It was, perhaps, the 1950’s when Congress was in the midst of a massive restructuring which saw the creation of four large levels of the Consumer Credit Rating Act. The Act divided all creditors into credit agencies, sub-dregs, sub-credit establishments, consumer-credit organizations, and credit unions. These agencies operated under a single head, the Act’s governing head, the Office of Consumer Affairs.
Under this new bureau, credit providers like grocery stores, savings banks, and other financial service organizations had all the power in the world to repair bad credit. Of course, having only one head at the same time meant that any attempt to separate the service members from the people would be met with fierce resistance from the head of the sub-dreg – the head who belonged to the larger bureau. Moreover, only one bureau was to be considered legitimate without its own agency. Thus, consumers were made to feel that whatever efforts were made in the sub-dreg, no one was permitted to complain.
Soon, Congress was to be made head of the sub-dreg of the Act’s sub-ondisc of the Act’s consumer bureau. The act was to be revamped and imbibed from the original 1885 bill, commonly referred to as the Credit Act of 1944.
Unfortunately, one of the major changes made to the act was aimed at discouraging unfair competition between the two communities. For instance, the act’s attempt was to amend section 1905(e) of the act to read: ‘Any person who violates any provision of this chapter shall be fined not more than $50, or imprisoned not more than 1 year, or both.’ Unfortunately, any such provision was in the article – in the spirit of the act. Even though it was the intent, the amendment failed to take effect, and the sub-ondisc got its act teeth-toes, with provisions requiring the credit provider to be a national company or, worse, a corporation.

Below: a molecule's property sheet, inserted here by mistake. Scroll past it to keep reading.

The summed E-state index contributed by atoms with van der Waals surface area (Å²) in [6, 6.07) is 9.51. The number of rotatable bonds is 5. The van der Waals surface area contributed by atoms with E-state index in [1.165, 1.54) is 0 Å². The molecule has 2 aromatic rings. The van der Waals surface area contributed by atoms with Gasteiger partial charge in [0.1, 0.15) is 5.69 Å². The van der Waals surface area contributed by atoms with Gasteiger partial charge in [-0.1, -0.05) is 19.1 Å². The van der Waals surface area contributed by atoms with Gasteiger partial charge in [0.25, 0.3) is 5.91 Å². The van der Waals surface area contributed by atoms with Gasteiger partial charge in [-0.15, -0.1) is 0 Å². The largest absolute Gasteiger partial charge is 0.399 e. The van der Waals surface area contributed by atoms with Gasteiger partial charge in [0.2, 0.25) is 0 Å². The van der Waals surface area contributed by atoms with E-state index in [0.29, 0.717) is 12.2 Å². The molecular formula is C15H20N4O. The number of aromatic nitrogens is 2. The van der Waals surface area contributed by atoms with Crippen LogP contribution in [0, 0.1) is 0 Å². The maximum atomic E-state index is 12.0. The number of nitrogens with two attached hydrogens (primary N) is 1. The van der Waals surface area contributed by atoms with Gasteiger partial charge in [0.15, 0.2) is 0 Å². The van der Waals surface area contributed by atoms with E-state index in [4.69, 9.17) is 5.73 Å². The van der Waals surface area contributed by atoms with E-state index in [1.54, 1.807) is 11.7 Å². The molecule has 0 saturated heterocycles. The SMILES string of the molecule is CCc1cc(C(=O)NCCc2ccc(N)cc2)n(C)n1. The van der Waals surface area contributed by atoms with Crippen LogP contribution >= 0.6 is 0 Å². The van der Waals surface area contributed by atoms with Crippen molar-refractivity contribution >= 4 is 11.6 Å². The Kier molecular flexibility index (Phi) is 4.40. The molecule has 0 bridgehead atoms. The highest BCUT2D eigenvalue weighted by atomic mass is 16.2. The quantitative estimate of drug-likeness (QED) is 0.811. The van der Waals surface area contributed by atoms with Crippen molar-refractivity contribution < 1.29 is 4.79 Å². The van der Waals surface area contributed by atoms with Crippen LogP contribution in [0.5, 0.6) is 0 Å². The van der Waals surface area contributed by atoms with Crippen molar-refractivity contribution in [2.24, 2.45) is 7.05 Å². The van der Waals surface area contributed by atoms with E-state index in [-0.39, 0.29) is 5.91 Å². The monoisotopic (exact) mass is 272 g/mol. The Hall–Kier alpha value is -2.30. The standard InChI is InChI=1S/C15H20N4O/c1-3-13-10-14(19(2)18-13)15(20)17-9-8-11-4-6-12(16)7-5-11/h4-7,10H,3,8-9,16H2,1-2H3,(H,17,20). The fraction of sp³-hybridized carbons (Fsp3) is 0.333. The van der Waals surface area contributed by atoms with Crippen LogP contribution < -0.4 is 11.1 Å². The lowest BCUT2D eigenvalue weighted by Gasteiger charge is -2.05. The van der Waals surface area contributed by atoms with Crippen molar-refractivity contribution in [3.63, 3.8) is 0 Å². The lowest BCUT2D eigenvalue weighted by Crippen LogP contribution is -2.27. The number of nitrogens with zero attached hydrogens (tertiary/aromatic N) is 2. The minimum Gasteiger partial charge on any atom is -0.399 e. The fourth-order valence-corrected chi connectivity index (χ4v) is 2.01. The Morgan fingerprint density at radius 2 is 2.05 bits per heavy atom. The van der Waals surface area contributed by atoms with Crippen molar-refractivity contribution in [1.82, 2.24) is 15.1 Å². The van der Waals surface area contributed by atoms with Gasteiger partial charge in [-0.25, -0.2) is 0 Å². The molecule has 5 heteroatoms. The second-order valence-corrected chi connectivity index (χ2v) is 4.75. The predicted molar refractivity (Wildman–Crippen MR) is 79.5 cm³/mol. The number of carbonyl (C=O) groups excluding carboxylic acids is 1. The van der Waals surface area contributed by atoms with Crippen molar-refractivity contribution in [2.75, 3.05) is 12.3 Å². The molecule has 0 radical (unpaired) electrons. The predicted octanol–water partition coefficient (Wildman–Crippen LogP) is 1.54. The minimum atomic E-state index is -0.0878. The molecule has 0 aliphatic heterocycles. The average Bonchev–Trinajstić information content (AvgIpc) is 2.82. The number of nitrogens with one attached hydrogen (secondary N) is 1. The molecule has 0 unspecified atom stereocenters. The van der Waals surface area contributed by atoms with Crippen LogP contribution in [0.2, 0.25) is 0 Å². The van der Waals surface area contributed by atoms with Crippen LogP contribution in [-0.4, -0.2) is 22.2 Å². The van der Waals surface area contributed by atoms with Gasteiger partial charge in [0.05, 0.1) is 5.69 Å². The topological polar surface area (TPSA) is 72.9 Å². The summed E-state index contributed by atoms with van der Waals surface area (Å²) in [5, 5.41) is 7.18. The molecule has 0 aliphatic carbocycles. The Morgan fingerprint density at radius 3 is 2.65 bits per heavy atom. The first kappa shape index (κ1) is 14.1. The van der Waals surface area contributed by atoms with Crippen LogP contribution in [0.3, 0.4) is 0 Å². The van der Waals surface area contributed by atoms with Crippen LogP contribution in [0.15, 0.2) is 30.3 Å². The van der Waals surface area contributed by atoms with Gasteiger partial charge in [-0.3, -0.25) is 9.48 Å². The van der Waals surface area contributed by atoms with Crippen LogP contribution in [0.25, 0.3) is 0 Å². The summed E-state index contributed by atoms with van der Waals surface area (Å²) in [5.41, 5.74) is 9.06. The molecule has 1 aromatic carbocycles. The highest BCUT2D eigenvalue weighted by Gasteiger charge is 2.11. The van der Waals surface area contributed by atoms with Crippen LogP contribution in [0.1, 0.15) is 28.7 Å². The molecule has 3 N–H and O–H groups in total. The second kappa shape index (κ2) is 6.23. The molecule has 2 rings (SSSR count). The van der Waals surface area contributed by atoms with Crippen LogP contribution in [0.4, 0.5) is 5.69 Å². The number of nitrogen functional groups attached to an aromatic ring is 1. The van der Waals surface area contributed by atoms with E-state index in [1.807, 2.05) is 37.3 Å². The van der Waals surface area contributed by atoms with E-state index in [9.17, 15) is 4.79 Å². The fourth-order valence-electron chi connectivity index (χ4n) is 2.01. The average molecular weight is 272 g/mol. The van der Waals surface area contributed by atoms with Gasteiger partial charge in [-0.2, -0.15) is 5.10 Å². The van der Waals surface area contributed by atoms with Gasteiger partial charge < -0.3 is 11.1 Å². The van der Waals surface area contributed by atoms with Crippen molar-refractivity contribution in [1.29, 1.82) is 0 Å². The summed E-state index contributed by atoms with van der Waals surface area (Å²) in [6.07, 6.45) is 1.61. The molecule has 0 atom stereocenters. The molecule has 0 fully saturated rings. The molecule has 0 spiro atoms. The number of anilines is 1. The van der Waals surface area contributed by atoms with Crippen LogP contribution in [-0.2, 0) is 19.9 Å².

Enacted in what later became known as the Great Depression of the 1930’s, section 1905(e) of the act restricted unfair competition between the two communities. Specifically, the act prohibited any person who had made any of the following:
(1) violated section 501(c) of the Fair Credit Reporting Act;
(2) violated section 501(e) of the Act’s consumer reporting requirements;
(3) violated section 501(b) of the Act’s consumer reporting requirements;
(4) violated section 501(c) of the Act’s consumer reporting requirements;
(5) violated section 501(b) of the Act’s consumer reporting requirements under a written agreement;
(6) violated any provision of chapter 522 of the United States Code;
(7) violated any Federal law;
(8) discharged an unpaid credit-related judgment (within the meaning of section 771 of the Bankruptcy and Recovery of Personal Finances Act);
With all of these dangers under control, Congress devised a plan to solve all of those problems.
A Plan To Make Things Better
The idea of a plan to improve credit has quickly taken root in the United States Senate and is being trumpeted by the mainstream media, especially the New York Times and Washington Post. Many of the lawmakers are well-versed in the area of credit, and have been critical of the credit card companies and their practice of charging high interest on credit cards.
But they all believe that a plan to improve credit is the only answer to fixing credit problems, and they aren’t alone. The credit industry is out to get you, and it just might come up with the answers to all of your credit problems. There are plenty of people who have tried many combinations of credit solutions, and many of them have found the most effective solutions.